According to the Ministry of Manpower’s report titled, ‘Occupational Wages, 2011[i], the Median Monthly Gross Wages of Cleaners, Labourers & Related Workers, peaks at $1,416 at age 35 – 39. It then starts to decline gradually as the workers get older, to $961 at age 60 – 64. Similarly, for Service & Sales Workers, wages peak at $2,582 at age 40 – 44, and then declines to $1,493 by age 60 – 64.
This statistical evidence points to unfair discrimination of older workers. As there’s a compression of years in morbidity as life expectancy increases, older citizens of Singapore should not be disincentivised to work for more years of their active life.
In order to incentivise the citizens of Singapore to work longer, and to give citizens an assurance of security in old age, a tax-free, inflation-indexed, means-tested (both income and savings) retirement grant should be established; where the Government will match $X for every $1 the citizen of Singapore voluntarily saves using cash, or from savings in the citizen’s Central Provident Fund ordinary account. Retirement adequacy is an important component in ensuring that all citizens of Singapore enjoy ‘happiness, prosperity and progress’.
Workfare Income Supplement
This year, employees over 65 years of age will receive about $116 in cash and $175 in CPF per month in Workfare Income Supplement (WIS) payments.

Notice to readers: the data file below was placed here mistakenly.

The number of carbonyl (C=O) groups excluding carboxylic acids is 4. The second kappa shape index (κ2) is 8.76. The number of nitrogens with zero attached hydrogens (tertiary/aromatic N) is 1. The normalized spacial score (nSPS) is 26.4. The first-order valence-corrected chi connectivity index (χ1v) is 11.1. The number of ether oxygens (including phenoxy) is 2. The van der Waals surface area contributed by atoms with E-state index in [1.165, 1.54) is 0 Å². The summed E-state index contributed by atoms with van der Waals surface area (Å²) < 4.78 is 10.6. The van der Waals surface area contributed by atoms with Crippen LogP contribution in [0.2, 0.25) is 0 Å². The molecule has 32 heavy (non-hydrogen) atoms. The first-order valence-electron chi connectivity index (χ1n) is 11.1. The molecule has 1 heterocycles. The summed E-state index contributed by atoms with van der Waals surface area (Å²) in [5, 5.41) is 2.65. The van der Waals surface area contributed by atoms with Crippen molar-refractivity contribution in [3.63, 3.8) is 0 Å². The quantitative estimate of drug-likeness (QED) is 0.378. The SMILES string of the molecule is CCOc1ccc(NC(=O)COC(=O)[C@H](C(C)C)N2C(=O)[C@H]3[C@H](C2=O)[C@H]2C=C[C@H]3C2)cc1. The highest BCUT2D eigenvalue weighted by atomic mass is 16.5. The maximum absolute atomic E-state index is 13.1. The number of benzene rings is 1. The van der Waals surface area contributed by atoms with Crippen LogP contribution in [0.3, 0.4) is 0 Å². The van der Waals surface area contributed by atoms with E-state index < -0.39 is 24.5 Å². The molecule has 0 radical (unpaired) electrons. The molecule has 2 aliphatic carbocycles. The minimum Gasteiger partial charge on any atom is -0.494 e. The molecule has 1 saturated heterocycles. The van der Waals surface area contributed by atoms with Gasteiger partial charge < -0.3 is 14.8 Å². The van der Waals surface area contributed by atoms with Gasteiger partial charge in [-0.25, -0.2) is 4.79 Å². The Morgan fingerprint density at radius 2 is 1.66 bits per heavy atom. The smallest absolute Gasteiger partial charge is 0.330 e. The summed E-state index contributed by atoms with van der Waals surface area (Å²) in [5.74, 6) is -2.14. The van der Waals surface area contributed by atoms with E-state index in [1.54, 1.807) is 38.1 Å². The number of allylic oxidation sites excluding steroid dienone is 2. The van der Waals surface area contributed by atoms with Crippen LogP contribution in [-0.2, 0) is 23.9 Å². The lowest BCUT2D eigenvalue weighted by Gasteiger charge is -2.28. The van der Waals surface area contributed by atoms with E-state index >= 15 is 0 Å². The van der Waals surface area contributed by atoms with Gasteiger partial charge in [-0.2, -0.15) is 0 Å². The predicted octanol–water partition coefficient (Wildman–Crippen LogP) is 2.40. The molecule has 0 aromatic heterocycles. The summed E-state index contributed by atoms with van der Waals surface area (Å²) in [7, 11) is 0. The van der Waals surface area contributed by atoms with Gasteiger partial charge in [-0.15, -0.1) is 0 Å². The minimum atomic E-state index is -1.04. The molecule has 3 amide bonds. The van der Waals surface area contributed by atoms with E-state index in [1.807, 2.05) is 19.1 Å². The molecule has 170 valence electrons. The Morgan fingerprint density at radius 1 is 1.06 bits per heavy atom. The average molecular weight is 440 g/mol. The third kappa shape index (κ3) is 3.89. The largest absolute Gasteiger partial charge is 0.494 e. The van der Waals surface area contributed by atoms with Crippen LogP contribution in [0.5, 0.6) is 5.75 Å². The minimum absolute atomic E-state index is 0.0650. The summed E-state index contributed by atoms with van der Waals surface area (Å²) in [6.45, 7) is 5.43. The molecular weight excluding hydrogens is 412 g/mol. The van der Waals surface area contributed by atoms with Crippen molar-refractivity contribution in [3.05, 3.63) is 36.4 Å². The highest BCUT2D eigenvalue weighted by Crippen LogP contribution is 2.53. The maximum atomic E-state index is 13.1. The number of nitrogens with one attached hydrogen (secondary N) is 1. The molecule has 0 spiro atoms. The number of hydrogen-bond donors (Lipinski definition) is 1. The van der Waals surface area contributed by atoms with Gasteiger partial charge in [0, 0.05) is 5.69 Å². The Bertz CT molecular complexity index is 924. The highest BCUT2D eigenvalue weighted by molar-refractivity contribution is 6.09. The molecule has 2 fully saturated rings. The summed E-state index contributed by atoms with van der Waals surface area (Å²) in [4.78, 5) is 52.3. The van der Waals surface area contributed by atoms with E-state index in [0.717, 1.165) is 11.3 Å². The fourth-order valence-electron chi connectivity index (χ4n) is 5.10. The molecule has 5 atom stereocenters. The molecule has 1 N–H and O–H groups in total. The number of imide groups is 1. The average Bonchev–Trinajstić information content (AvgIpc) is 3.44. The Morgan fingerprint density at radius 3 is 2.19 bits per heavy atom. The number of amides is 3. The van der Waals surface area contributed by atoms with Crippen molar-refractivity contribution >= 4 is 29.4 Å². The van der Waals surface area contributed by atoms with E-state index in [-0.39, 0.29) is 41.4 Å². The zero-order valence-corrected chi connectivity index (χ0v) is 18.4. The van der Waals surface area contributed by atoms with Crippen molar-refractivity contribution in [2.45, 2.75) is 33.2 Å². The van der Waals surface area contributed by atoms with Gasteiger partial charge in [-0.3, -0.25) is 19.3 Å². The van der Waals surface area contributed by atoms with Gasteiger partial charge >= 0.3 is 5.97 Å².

The higher cash quantum is welcomed, but it must be remembered that it is the PAP Government’s ‘cheaper, better, faster’ policy which has created this low-wage situation for a significant number of workers, and the need for remedial action like Workfare.
In 2012, the Government spent $450m in WIS for work done in 2012. In 2013, it will spend $650m in WIS for work done in 2013. This is an increased spending of about 30 percent from last year. Such Government subsidies for low-wage jobs, will only ensure that low-wages continue to be artificially depressed, and will not incentivise employers to use their workers more effectively to increase productivity, move up the value-chain, and in the process, create better paying jobs.
Budget 2013 could have kick-started minimum wage policy instead of enhancing Workfare by providing phased-out subsidy for employees to implement minimum wage. A minimum wage policy will also moderate the excessive reliance on foreign workers.
For example, with a minimum wage of $7/ hour, a worker who works 44 hours/week and 4 weeks/month, will earn a gross salary of $1232. After contributing $245 to CPF, the worker will have a take home pay of $987. Compare that with a worker earning $5 an hour. That worker will take home $704, or almost $300 less.